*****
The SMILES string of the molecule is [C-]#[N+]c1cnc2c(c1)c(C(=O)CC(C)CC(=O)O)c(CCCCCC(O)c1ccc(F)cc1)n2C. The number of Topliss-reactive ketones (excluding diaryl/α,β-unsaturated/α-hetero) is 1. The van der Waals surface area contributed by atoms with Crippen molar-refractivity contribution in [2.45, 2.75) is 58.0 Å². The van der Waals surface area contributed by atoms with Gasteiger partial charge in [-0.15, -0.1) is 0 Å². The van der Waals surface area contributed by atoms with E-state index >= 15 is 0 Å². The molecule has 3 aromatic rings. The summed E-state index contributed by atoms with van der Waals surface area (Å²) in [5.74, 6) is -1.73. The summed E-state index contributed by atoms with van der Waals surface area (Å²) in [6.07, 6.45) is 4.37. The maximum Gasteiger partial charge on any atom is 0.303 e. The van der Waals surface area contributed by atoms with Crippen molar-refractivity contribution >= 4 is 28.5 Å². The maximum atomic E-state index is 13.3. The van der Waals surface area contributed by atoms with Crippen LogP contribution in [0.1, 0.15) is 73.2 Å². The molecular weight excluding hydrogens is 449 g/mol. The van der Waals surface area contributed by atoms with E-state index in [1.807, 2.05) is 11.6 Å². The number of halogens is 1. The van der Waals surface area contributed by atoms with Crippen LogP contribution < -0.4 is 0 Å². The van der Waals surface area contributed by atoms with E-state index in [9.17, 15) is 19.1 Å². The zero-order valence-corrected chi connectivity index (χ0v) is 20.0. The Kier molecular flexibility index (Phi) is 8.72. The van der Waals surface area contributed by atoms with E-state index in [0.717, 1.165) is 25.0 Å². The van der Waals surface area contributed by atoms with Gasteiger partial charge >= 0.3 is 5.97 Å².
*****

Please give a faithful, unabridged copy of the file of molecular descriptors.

The SMILES string of the molecule is [C-]#[N+]c1cnc2c(c1)c(C(=O)CC(C)CC(=O)O)c(CCCCCC(O)c1ccc(F)cc1)n2C. The number of Topliss-reactive ketones (excluding diaryl/α,β-unsaturated/α-hetero) is 1. The van der Waals surface area contributed by atoms with Crippen molar-refractivity contribution in [2.45, 2.75) is 58.0 Å². The van der Waals surface area contributed by atoms with Gasteiger partial charge in [-0.15, -0.1) is 0 Å². The van der Waals surface area contributed by atoms with E-state index >= 15 is 0 Å². The molecule has 3 aromatic rings. The summed E-state index contributed by atoms with van der Waals surface area (Å²) in [5.74, 6) is -1.73. The summed E-state index contributed by atoms with van der Waals surface area (Å²) in [6.07, 6.45) is 4.37. The maximum Gasteiger partial charge on any atom is 0.303 e. The van der Waals surface area contributed by atoms with Crippen molar-refractivity contribution >= 4 is 28.5 Å². The maximum atomic E-state index is 13.3. The van der Waals surface area contributed by atoms with Crippen LogP contribution in [0.1, 0.15) is 73.2 Å². The molecular weight excluding hydrogens is 449 g/mol. The van der Waals surface area contributed by atoms with E-state index in [1.807, 2.05) is 11.6 Å². The number of halogens is 1. The van der Waals surface area contributed by atoms with Crippen LogP contribution < -0.4 is 0 Å². The van der Waals surface area contributed by atoms with E-state index in [9.17, 15) is 19.1 Å². The zero-order valence-corrected chi connectivity index (χ0v) is 20.0. The Kier molecular flexibility index (Phi) is 8.72. The van der Waals surface area contributed by atoms with E-state index in [0.717, 1.165) is 25.0 Å². The van der Waals surface area contributed by atoms with Gasteiger partial charge >= 0.3 is 5.97 Å².